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10 Practices to Avoid That Facebook Will Penalize Your Business Page For:
1.Posting too often. The more often you post, the less the quality of your posts–or at least, that’s the conclusion Facebook has come to. Because Facebook page rank concentrates on engagement of prior posts, posts with low engagement will actually hurt future page reach. So it’s better to have one dynamite post, than many low-engagement posts.
2.Low engagement with a user. Facebook algorithms give credit to pages who have received feedback from a particular user (posts, comments, likes, tags, and shares). So, if a user consistently interacts with a page, more page posts are likely to show up on that user’s page. However, if a user rarely interacts with a page, the opposite is true, and page posts tend to be rarely seen by a particular user. So, a user may be reading, even enjoying, your page posts, but unless they engage with you, your posts will not end up on their wall. So, this makes calls to action more important than ever.
3.Low engagement with all users. If a page consistently receives little interaction from its fans in general, it will also be penalized. Low interaction is a red flag to Facebook that lowers the overall page rank of the page. So businesses in low engagement industries (like insurance agencies) are generally ranked lower than a page with a lot of passionate followers (for example, an animal shelter or politician).
4.Spammy posts. Because users can easily “hide” your posts, or “report story or spam” by clicking on the arrow next to a page post, posts seen as pure marketing spam (i.e. “Buy our products.”) are easily reported as such. Once reported, Facebook, much like Google, pushes the down the ranking of pages deemed “spammy.”
5.Not paying for ads. While Facebook insists it does not penalize pages that do not place pay-for-play ads, we do know that organic reach of pages on Facebook has deflated 20 percent, and viral reach has decreased 45 percent. Generally, companies have had to supplement this decrease in reach with Facebook advertising in order to meet the page reach numbers of early 2012.
6.Posting at the wrong time. Knowing when your fans are online and ready to be engaged, as well as targeting times when interaction is high and competition is low will both help with your page’s Facebook reach. Remember that your page is a small fish in an even bigger pond now, so if you are able to post when other companies are offline (such as after 5pm and on weekends), but when your customers are still online, it’s a win-win.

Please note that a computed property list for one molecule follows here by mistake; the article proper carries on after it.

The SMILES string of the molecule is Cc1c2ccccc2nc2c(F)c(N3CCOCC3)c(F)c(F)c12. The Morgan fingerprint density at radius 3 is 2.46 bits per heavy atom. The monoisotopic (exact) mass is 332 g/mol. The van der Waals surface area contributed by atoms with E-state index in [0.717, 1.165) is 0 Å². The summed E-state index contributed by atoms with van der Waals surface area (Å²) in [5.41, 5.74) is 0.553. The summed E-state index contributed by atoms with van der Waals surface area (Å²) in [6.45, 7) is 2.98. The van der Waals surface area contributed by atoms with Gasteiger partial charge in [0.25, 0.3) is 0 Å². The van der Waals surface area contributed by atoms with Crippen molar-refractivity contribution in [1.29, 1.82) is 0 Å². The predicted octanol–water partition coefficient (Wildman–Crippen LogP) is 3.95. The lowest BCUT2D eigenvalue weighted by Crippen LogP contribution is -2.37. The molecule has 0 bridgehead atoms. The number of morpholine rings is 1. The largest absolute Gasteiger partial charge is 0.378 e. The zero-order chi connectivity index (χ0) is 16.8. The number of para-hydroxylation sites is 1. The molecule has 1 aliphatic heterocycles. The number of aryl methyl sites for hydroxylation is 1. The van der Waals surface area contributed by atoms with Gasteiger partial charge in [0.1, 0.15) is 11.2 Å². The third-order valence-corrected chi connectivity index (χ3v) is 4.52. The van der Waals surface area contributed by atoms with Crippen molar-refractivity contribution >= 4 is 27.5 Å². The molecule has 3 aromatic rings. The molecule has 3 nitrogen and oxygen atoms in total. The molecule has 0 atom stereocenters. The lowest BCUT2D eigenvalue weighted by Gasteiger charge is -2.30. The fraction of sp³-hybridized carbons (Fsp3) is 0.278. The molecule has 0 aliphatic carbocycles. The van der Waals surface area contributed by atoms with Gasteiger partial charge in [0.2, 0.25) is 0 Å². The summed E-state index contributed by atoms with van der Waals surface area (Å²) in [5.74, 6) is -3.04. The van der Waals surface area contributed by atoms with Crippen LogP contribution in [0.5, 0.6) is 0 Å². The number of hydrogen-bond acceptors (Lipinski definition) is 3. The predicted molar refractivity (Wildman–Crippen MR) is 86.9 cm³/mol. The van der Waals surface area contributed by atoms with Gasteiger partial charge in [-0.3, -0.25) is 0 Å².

7.Using third-party services. Using scheduling services such as Hootsuite, Viral Heat, or Sprout Social to schedule your Facebook posts will gain you only one thing: an even lower reach. That’s because Facebook recognizes, and penalizes these third-party apps, giving them less credibility than posts made directly on Facebook. This is true for businesses that push their Twitter feed through Facebook as well.
8.Using hashtags#. Hash tags (#) and “@” symbols are a dead giveaway for Twitter, Instagram, and other listing services, and incorporating them into your posts is an instant flag to Facebook that your post originated or exists on other social networks. Therefore, Facebook penalizes posts that use these symbols. We found it decreased the reach to about six percent of total fans, which makes sense, because Facebook doesn’t want users to advertise other social media platforms that it competes against.
9.Not finding your niche. The users that your page interacts with are important too. If the majority of your engagement comes from a few sole fans, an administrator on the account, or spammy (or even non-existent) users, expect that interaction to work against–not for–your page. The best case scenario is to target a local area, group, or demographic and raise engagement among those users, who will then spread viral word of mouth to their Facebook friends about your page.
10.Setting up your page incorrectly. Setting up your page incorrectly, or as a personal page when it’s really a business page, can not only cause confusion and scare off potential “friends” or “fans” (because it allows businesses to see personal information normally not accessible to a business page), it is a direct violation of Facebook rules and could land you without a Facebook presence at all. Be sure you or an experienced social media consultant sets up your page to truly reflect the type of business you are running, and makes it easily searchable. It is also a good idea to check that your business name is not a victim of trademark infringement, spam, or an angry customer who created a negative page on your business’s behalf by conducting a search of your company name as well.